Senator Daniel Biss (D-9th, Evanston, Glenview) published a proposal [PDF] back in November, saying “the CTA, Metra, and Pace should combine into a single new Regional Transit Authority.” That was months before Governor Quinn’s transit task force issued a similar recommendation, due to be released in final form next week.

Biss’s proposal calls for a streamlined RTA, with gubernatorial appointees who would need to be vetted by representatives from Chicago and its suburbs. While it leaves a few key questions unanswered — namely, how long people would serve on the new agency’s board, and how they could be removed from office — the plan is a solid attempt at reforming regional transit governance without turning the new agency into the governor’s plaything.

In the proposal, a new RTA with a 19-member board would replace the existing RTA board, three service boards, and their combined 47 members. The governor would appoint every board member, with the supermajority approval of a new Regional Transit Council — made up of members appointed by the Chicago mayor, suburban Cook County commissioners, and board presidents from the collar counties (DuPage, Kane, Will, McHenry, and Lake).

The new RTA board would comprise five representatives from Chicago, five from suburban Cook County, five from the collar counties, and one representative from Chicago’s Mayor’s Office for People with Disabilities. New to Chicagoland transit boards would be three non-voting positions: a Citizens’ Advisory Board member, a Metra operating railroads rep, and an RTA union rep.

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Emanuel, CTA President Come Out Against Unified Regional Transit Agency

Elevator shaft at LaSalle Street Station

The intermodal connection the Chicago Department of Transportation added to the LaSalle Metra station in 2011 is one of the rare inter-agency improvements made in the last 5 years.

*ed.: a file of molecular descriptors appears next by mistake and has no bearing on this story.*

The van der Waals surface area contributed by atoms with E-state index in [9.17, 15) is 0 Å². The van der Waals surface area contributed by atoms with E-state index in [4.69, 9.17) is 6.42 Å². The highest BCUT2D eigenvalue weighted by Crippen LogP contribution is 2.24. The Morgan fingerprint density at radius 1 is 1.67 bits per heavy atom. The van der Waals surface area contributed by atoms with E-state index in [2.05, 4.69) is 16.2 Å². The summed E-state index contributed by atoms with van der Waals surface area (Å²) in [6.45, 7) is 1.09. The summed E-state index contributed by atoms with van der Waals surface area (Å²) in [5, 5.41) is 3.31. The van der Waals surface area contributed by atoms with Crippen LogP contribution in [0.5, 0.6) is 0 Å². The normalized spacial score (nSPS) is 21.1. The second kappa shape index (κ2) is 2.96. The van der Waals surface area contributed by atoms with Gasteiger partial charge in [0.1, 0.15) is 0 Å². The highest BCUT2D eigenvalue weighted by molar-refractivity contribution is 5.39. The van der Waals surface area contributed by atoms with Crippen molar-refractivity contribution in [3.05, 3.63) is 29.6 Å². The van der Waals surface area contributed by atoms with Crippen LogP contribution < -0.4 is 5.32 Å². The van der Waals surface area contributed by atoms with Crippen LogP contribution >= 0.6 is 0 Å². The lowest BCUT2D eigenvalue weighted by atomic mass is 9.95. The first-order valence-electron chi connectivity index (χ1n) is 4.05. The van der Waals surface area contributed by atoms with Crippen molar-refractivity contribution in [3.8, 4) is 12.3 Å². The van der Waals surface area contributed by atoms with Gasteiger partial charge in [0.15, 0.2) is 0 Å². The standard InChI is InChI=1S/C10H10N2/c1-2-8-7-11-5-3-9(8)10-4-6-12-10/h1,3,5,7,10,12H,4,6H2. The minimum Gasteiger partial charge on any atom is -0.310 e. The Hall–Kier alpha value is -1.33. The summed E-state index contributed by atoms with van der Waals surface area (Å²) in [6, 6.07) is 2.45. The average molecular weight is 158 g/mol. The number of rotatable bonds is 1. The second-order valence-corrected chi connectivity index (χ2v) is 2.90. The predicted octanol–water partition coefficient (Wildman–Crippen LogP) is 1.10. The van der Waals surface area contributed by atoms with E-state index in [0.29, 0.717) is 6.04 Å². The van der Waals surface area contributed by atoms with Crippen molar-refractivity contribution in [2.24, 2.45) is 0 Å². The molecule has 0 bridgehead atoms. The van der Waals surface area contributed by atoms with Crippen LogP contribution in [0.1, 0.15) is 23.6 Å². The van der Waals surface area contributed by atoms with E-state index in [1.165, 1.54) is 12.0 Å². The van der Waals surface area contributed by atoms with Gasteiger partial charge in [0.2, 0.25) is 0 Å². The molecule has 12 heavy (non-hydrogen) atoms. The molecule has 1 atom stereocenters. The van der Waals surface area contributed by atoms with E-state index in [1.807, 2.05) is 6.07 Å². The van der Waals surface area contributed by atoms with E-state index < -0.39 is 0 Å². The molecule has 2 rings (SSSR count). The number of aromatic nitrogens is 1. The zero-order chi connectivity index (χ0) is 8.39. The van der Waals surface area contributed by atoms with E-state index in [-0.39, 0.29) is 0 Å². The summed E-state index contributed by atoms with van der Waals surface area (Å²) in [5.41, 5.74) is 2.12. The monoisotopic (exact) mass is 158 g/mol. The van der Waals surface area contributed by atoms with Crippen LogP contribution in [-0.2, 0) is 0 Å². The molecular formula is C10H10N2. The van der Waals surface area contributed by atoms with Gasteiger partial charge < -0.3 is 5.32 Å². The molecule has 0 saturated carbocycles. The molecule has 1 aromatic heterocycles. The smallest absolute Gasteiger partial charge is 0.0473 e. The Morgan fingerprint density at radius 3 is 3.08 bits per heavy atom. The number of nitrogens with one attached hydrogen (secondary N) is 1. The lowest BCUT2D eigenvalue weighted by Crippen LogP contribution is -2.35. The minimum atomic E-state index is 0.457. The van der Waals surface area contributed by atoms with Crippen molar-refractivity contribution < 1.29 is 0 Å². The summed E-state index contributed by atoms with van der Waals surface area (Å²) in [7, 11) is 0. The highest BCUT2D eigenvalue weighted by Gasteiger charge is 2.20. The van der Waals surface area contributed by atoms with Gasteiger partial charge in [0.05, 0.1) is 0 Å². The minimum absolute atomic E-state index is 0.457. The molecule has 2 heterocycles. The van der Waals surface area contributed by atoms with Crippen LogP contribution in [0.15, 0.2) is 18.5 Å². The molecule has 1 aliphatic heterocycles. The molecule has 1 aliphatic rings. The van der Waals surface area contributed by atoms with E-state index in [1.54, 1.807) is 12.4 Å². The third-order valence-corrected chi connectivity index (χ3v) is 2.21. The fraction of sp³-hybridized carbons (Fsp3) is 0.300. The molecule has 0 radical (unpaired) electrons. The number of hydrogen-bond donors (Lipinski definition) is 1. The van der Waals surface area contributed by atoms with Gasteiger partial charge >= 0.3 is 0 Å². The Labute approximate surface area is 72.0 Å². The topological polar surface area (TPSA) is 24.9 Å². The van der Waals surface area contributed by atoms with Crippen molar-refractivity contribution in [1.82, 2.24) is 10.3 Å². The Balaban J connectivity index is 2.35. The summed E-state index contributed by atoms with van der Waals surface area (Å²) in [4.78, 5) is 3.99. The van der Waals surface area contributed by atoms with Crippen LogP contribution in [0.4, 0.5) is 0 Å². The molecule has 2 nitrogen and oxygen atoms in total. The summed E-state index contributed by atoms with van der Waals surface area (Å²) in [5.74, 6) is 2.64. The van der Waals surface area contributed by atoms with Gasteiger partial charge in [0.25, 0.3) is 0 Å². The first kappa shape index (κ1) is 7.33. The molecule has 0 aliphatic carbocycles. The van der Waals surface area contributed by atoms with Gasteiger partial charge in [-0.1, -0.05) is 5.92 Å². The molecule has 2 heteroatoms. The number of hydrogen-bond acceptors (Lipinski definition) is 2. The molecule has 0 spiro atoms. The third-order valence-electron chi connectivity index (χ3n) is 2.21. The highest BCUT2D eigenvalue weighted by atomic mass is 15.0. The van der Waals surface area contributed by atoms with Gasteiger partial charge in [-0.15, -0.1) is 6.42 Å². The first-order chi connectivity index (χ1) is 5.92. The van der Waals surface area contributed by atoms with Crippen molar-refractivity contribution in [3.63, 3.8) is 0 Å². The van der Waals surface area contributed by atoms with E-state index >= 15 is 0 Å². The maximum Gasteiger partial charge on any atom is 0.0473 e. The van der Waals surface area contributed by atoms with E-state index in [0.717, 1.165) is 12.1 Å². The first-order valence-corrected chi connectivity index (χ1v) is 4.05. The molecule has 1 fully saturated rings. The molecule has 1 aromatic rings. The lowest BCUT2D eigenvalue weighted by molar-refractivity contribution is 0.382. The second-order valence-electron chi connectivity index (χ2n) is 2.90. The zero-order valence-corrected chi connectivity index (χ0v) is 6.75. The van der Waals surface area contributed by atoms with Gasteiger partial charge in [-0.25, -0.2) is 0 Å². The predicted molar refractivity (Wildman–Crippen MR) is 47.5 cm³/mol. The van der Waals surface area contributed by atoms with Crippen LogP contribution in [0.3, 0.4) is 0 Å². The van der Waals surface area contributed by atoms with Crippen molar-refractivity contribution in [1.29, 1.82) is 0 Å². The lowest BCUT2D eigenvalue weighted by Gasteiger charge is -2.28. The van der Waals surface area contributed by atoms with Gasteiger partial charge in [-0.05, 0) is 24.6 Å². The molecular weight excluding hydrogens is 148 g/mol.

The transit task force Governor Pat Quinn convened last year after the Metra governance scandal continues to discuss the merits of a single transit authority to replace the Regional Transportation Authority and absorb Chicago Transit Authority, Metra, and Pace. Count Mayor Rahm Emanuel and CTA President Forrest Claypool among the opponents of that idea.

Emanuel and Claypool came out strongly against the proposal because they believe the CTA would become less accountable to Chicagoans. Emanuel spokesperson Sarah Hamilton told the Sun-Times:

Chicagoans demand a public transportation framework that is accountable to riders and taxpayers, which is what we have at the CTA. The mayor is not interested in a solution that replaces one unaccountable bureaucracy with another.

Hamilton’s right that Chicagoans – and residents of the 35 other municipalities the CTA serves – deserve accountable transit agencies. And under Emanuel, the CTA has had a lot of wins, including new stations, new buses, and a successful Red Line South revamp.

But the CTA isn’t the only organization that’s part of the discussion. Pace and Metra — and all the riders who depend on their services — also need to be considered. These riders don’t care who is providing the bus from home to work, whether it’s Pace or CTA, or whether the Chicago mayor is calling the shots or not.

What matters is the rider. Would a regional transit agency serve the region’s transit riders better than the status quo? It certainly could help address some of the problems that are plaguing Chicagoland transit.

Right now, the region’s transit agencies basically compete for riders. Different agencies run similar routes that serve the same trips, and all three agencies have their own marketing departments, appealing to the same pool of potential customers. The agencies don’t make much effort to integrate fares, other than some extremely limited inter-agency transfers.

And instead of making a collective case to the state legislature for funding, each service board is, in effect, represented separately by various state legislators whose constituencies are easily divided along “agency lines.” A unified agency could be structured to allocate funding by performance instead of by geography: The task force recommends that any distribution of funds by formula incorporate performance measures. Read more…